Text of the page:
EXCLUSIVE: California man talks about blowing whistle on doctor accused of botched surgeries

FRESNO, Calif. -- For three decades, James Robillard worked at the Community Regional Medical Center in Downtown Fresno as a director of perfusion, running the heart-lung machine during surgeries in OR room.

He says the hospital fired him from that job four years ago after multiple malpractice lawsuits were filed against a doctor he blew the whistle on.

That doctor, Pervaiz Chaudry, was considered one of the best heart surgeons in the state of California.

Robillard knew Chaudry well and risked his over six figure salary to blow the whistle on the surgeon he witnessed putting patient's lives at risk.

Robillard says it all started in August of 2011 after a patient of Chaudry's was brought in for emergency heart surgery.

"He came in, was reported drunk when he got to the hospital. Six months later we get Mr. Perez's surgery. Dr. Chaudry left the surgery before it was completed. The patient bled out and he got calls and he was out to lunch," he said.

That patient Silvino Perez never woke up the same, leaving him in a vegetative state.

Another patient, Gregory Riddle, died one day after Chaudry's care, according to a family attorney.

Attorney Peter Bradley represented Robilard, who was fired from his 30-year job for allegedly violating HIPPA -- patient privacy rights -- to alert family members of Chaudry's action that fined the hospital.

"Now the same hospital had not told those patients that they had been fined $75,000 because of Dr. Chaudry malpractice, but when Mr. Robillard is, in fact, protecting patients, the patients are told he is the bad guy," said Peter Bradley, Robillard's attorney.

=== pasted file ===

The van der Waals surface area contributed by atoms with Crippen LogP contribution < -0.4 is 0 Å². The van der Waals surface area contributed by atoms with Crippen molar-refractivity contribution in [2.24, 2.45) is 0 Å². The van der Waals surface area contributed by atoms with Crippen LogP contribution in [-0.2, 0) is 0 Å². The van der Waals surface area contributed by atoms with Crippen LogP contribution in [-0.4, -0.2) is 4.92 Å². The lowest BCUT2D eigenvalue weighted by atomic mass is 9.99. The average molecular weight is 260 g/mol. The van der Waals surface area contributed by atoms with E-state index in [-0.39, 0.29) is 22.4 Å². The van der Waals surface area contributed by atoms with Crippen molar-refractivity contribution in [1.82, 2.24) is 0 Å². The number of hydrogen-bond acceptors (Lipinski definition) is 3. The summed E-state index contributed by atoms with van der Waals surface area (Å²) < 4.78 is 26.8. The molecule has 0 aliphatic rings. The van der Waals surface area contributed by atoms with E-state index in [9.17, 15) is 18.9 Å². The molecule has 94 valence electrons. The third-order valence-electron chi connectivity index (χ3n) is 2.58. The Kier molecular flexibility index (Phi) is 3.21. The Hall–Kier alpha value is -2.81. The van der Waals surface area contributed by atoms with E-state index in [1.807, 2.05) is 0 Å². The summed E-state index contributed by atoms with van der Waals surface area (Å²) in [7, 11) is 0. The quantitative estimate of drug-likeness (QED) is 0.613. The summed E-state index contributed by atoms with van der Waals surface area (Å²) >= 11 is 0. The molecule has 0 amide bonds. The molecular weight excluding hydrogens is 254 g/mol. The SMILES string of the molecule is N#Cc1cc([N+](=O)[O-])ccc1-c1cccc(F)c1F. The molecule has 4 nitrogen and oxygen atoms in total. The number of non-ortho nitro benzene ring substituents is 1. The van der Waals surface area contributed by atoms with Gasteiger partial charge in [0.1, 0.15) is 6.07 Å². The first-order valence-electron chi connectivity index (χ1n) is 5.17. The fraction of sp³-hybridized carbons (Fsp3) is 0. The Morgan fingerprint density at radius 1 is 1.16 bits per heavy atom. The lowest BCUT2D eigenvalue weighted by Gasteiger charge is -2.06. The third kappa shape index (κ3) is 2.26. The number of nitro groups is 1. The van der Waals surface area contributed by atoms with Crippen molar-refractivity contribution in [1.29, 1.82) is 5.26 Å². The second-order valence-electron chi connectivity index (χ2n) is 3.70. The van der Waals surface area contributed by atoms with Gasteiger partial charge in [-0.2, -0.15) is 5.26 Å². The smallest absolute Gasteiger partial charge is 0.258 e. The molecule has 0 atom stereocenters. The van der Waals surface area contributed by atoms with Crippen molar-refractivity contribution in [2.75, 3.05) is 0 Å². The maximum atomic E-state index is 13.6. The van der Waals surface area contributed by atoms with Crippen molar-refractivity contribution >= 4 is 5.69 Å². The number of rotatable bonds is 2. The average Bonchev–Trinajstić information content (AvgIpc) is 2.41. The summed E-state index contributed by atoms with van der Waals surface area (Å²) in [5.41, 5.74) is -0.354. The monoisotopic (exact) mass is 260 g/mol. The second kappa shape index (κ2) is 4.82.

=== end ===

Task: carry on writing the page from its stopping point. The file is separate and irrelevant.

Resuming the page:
And Robillard's other attorney, Andrew Jones, believes the hospital ignored the behaviors because Chaudry, whom he called "morally bankrupt", was bringing in over $60 million a year for performing over 300 surgeries.

"He simply had no patient concern. I think in this instance they were preserving a stream of income from a very lucrative doctor and they really did not care to reveal his inadequacies to the general public," Jones said.

Robillard is now encouraging people to not turn a blind eye to misconduct.

"When you see egregious things like we were seeing here, you have to step up and do something."

And after three months of arbitration, the arbitrator awarded Robilard $4.5 million in a case he has been fighting for three years - a case this whistle-blower says is less about money and more about standing up for what is right.

In addition to the $4.5 million awarded, the hospital also has to pay Robillard's attorney fees.

As for Dr. Chaudry, it is believed he is out of the country in Pakistan, where it is unclear if he is still practicing.
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